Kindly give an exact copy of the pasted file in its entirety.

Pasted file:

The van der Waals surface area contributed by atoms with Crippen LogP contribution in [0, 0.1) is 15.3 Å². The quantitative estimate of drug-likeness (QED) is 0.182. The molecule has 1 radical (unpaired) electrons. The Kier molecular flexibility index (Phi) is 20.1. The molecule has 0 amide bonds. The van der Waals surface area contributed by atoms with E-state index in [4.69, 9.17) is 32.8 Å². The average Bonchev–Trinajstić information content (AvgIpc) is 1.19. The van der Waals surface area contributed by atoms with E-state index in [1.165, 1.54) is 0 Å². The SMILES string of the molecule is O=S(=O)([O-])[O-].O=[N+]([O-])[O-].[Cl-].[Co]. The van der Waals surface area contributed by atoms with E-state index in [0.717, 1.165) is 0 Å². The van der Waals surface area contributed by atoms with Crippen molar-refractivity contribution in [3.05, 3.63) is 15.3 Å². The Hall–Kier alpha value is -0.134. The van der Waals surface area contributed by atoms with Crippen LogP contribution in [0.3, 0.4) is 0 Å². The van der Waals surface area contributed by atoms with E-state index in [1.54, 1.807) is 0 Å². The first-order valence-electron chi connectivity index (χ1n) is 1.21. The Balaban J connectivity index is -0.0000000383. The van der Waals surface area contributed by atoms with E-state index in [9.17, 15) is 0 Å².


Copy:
The van der Waals surface area contributed by atoms with Crippen LogP contribution in [0, 0.1) is 15.3 Å². The quantitative estimate of drug-likeness (QED) is 0.182. The molecule has 1 radical (unpaired) electrons. The Kier molecular flexibility index (Phi) is 20.1. The molecule has 0 amide bonds. The van der Waals surface area contributed by atoms with E-state index in [4.69, 9.17) is 32.8 Å². The average Bonchev–Trinajstić information content (AvgIpc) is 1.19. The van der Waals surface area contributed by atoms with E-state index in [1.165, 1.54) is 0 Å². The SMILES string of the molecule is O=S(=O)([O-])[O-].O=[N+]([O-])[O-].[Cl-].[Co]. The van der Waals surface area contributed by atoms with E-state index in [0.717, 1.165) is 0 Å². The van der Waals surface area contributed by atoms with Crippen molar-refractivity contribution in [3.05, 3.63) is 15.3 Å². The Hall–Kier alpha value is -0.134. The van der Waals surface area contributed by atoms with Crippen LogP contribution in [0.3, 0.4) is 0 Å². The van der Waals surface area contributed by atoms with E-state index in [1.54, 1.807) is 0 Å². The first-order valence-electron chi connectivity index (χ1n) is 1.21. The Balaban J connectivity index is -0.0000000383. The van der Waals surface area contributed by atoms with E-state index in [9.17, 15) is 0 Å².